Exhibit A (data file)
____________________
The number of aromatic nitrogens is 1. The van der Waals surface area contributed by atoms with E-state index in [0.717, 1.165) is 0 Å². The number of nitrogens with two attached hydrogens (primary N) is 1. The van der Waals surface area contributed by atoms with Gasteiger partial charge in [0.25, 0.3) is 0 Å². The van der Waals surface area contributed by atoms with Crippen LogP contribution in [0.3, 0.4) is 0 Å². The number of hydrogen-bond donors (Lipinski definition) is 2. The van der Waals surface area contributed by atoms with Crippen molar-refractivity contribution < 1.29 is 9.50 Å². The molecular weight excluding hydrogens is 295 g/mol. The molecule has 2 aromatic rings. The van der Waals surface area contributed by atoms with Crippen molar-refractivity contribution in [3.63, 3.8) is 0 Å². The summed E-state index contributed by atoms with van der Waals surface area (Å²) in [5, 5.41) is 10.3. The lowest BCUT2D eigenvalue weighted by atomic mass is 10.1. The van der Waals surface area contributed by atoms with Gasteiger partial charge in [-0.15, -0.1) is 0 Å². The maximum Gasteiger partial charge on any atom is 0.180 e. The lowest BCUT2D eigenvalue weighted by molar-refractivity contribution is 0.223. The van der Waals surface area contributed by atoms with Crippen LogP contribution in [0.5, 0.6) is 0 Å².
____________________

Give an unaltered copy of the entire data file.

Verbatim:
The number of aromatic nitrogens is 1. The van der Waals surface area contributed by atoms with E-state index in [0.717, 1.165) is 0 Å². The number of nitrogens with two attached hydrogens (primary N) is 1. The van der Waals surface area contributed by atoms with Gasteiger partial charge in [0.25, 0.3) is 0 Å². The van der Waals surface area contributed by atoms with Crippen LogP contribution in [0.3, 0.4) is 0 Å². The number of hydrogen-bond donors (Lipinski definition) is 2. The van der Waals surface area contributed by atoms with Crippen molar-refractivity contribution < 1.29 is 9.50 Å². The molecular weight excluding hydrogens is 295 g/mol. The molecule has 2 aromatic rings. The van der Waals surface area contributed by atoms with Crippen molar-refractivity contribution in [3.63, 3.8) is 0 Å². The summed E-state index contributed by atoms with van der Waals surface area (Å²) in [5, 5.41) is 10.3. The lowest BCUT2D eigenvalue weighted by atomic mass is 10.1. The van der Waals surface area contributed by atoms with Gasteiger partial charge in [-0.15, -0.1) is 0 Å². The maximum Gasteiger partial charge on any atom is 0.180 e. The lowest BCUT2D eigenvalue weighted by molar-refractivity contribution is 0.223. The van der Waals surface area contributed by atoms with Crippen LogP contribution in [0.5, 0.6) is 0 Å².